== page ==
This case, which is already six years old, may eventually prove even more explosive than the Tbilisi massacre. Before the Congress opened, the Supreme Court and other high-level bodies issued statements attempting to discredit the two investigators for their apparently unscrupulous methods; and soon after, deputies and journalists took up positions on the case with extraordinary speed and intensity. As a result of the conservatives’ maneuvers to undermine the bribery case a former associate of Ligachev’s who was accused of involvement was released from pretrial detention. But all this only made the two investigators anti-establishment heroes and got them elected as deputies. They then made more wide-ranging charges of corruption at the Congress. A number of top politicians seem very nervous about a case in which, for example, the public prosecutor’s office has reportedly destroyed compromising evidence and put pressure on witnesses to recant testimony. Gorbachev, however, supported the setting up of another commission by the Congress, and said he wanted the truth to come out.

Ligachev’s most eloquent defender was the Russian nationalist writer Valentin Rasputin. After a characteristic denunciation of the depraved music, sex mania, violence, and immorality that was being promoted by the Soviet press and television under glasnost and that reminded him of the late Roman empire, Rasputin referred to Ligachev and asked: “Is it really not clear that in the struggle for power, which is not a secret for anyone here, the first figure, against whom an organized campaign has long been waged, has been marked for removal?” Then he added, apparently alluding to Gorbachev and warning him not to dump Ligachev: “There’s no need to remind you who the next one will be.” 37

However, Ligachev’s personal fate is not as significant as the strength and identity of the forces that share some or all of his positions. In this connection, a recent interview with Boris Yeltsin 38 is of unusual interest. He says that Ligachev is currently backed in the twelve-man Politburo by three full members (Vadim Medvedev, Viktor Nikonov, and Vitaly Vorotnikov), and he also has the support of a powerful candidate member, Georgy Razumovsky. In addition, although Chebrikov does not support Ligachev’s views in the Politburo, he also does not contradict them. The partial surprises in this list are Medvedev, who has, however, a contradictory record, and more particularly Razumovsky, whom most observers have seen, without much hard evidence, as a supporter of Gorbachev. If Yeltsin is correct, this may be important evidence of shifting positions at the top.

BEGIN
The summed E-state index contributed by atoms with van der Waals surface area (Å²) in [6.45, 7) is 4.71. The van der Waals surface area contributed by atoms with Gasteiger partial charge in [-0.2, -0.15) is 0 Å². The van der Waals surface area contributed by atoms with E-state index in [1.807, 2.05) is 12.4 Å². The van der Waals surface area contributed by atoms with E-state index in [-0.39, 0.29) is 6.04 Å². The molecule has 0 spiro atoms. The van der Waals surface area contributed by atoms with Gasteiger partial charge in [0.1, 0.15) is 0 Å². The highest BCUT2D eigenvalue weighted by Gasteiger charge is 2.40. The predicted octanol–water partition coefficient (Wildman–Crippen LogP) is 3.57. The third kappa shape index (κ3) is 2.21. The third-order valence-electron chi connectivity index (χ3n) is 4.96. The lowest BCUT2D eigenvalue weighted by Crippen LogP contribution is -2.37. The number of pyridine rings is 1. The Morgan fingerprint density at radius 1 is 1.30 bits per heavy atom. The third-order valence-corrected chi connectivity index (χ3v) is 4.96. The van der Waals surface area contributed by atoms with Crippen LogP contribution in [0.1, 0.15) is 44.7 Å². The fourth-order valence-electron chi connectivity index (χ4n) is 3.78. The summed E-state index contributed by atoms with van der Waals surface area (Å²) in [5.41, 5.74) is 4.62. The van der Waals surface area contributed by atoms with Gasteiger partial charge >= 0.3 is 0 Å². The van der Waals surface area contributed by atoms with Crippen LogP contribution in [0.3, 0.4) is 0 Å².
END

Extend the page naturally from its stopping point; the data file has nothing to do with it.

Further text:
Yeltsin himself spoke with courage and subtlety during the Congress, and successfully established himself as the most obvious potential challenger for Gorbachev’s position of president in five years’ time. He put forward strong positions on populist issues such as pensions, poverty, housing, and official privileges.

Not surprisingly, the question of Gorbachev’s chances of survival, which rightly haunts Soviet liberals as well as many people abroad, came up at the Congress. Gorbachev had already shown himself sensitive to this issue, when, evidently responding to a Washington Post article on the subject, he brushed the matter aside, saying that the issue was the reforms, not personalities.39 In his final Congress speech he denounced rumor-mongering and said, “I assure you that there is no danger of coups or anything similar. I state that firmly.”40 He also denied any ambition to concentrate power in his own hands, arguing convincingly that this is not in his character; but he missed the liberals’ point that when he is eventually replaced, the enormous power he has amassed might pass into less scrupulous hands, with disastrous results.